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Gomoa Gyaman (“go-Moh-ah Jah-mon”) is a village of around 2,500 individuals in Ghana, Africa. It is located about fifty miles from Accra, the capital of Ghana.
We performed an initial assessment trip to Gomoa Gyaman from August 16th to August 27th, 2013. During our time in the community we met with village elders to discuss the needs of the community. We also performed interviews with several residents to get a better idea of what problems were on everyone’s minds. All members responded that they needed to improve the sanitation in the community.
The village has few latrines. The Ghanaian government constructed two latrines (containing six stalls each) for use by a local school house. One of these is filled and unable to be emptied due to its construction and location. The other is reserved strictly for the school and it is illegal for it to be used by anyone other that the students during the school day. The community has constructed public pit latrines, however these are little more than holes in the ground. When these are filled, they top them off with soil and dig a new latrine next to it. This wastes valuable property in the community. They also have been digging their latrines too deep, endangering their water supply from the community wells. For the poorer areas in the community, they use the woods behind their house, offering potential for disease.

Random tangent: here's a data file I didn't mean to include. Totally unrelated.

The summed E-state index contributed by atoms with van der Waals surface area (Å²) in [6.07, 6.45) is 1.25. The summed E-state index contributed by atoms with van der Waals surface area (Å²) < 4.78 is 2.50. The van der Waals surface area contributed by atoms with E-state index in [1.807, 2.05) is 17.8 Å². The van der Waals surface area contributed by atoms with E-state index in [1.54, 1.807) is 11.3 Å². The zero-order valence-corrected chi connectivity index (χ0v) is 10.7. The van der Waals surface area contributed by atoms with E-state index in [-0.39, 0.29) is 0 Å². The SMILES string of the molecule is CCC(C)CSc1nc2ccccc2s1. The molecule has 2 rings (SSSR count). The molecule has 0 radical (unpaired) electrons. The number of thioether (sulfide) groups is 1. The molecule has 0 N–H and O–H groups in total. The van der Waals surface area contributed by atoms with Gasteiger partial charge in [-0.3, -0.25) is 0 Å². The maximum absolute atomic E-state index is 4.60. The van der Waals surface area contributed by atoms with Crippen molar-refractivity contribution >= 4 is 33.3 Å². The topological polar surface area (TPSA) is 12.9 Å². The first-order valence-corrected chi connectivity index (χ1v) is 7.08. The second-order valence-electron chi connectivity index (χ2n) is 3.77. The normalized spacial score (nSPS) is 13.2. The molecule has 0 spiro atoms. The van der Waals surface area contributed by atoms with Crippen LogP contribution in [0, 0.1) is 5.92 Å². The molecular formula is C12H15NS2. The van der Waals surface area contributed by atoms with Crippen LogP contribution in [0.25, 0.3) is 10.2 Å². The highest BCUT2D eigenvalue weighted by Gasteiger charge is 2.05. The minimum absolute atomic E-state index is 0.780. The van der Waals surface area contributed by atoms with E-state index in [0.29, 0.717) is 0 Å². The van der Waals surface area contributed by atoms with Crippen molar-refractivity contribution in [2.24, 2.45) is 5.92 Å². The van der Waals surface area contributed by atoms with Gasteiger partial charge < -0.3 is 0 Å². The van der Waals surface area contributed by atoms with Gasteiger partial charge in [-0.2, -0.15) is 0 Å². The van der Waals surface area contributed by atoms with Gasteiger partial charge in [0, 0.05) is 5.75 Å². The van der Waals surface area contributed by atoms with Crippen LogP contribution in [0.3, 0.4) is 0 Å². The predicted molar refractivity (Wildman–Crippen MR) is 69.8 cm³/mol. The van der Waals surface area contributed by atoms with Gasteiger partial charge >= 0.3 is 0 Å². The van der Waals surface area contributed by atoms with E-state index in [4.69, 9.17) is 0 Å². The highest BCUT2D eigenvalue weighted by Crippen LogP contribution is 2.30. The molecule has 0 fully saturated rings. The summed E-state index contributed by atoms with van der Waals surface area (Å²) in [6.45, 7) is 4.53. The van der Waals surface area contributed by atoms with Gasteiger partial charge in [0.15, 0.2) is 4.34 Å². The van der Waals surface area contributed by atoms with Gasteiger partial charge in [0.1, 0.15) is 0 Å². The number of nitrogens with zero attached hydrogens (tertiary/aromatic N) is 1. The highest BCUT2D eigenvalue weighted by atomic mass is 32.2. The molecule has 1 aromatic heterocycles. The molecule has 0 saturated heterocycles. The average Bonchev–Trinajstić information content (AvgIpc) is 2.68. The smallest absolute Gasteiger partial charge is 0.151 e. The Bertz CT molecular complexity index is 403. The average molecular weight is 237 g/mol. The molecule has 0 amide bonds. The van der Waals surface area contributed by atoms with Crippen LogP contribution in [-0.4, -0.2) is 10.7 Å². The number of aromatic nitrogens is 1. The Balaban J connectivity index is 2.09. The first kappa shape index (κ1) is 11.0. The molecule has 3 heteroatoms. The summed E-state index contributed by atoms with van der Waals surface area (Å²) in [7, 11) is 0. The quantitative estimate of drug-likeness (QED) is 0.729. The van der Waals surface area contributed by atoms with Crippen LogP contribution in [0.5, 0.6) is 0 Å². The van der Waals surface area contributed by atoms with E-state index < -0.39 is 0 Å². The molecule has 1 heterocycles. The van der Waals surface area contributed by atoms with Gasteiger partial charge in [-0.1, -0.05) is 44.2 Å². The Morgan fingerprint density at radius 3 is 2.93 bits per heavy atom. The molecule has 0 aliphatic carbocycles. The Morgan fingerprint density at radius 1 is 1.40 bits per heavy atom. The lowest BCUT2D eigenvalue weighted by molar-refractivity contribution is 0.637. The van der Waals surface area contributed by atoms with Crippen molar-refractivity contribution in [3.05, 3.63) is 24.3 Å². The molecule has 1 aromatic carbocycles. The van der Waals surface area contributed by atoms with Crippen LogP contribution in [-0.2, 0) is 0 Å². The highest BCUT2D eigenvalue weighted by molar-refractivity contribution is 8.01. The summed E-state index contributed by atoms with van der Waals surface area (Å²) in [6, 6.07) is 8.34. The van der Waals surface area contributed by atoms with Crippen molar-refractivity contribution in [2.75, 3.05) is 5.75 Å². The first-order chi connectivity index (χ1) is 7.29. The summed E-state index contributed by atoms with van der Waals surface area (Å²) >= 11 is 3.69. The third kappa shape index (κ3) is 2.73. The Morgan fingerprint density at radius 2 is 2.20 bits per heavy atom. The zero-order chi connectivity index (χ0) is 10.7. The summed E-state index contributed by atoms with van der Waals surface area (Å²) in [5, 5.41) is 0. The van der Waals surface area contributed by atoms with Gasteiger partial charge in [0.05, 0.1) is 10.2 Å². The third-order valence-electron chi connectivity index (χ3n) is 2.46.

As a response to this, the RHIT chapter of Engineers Without Borders is implementing a latrine system in the community. These latrines will be able to be emptied and will be built entirely out of local materials. We intend to educate the local laborers on the construction of the latrines, as well as why the latrine is built the way it is. This should prevent further contamination of the water supply as well as save property in the community. There will be hand-washing stations in front of the latrines to help improve hygiene and we will educate them as to its importance in daily life. A team intends to travel in August of 2015 to implement the first latrine.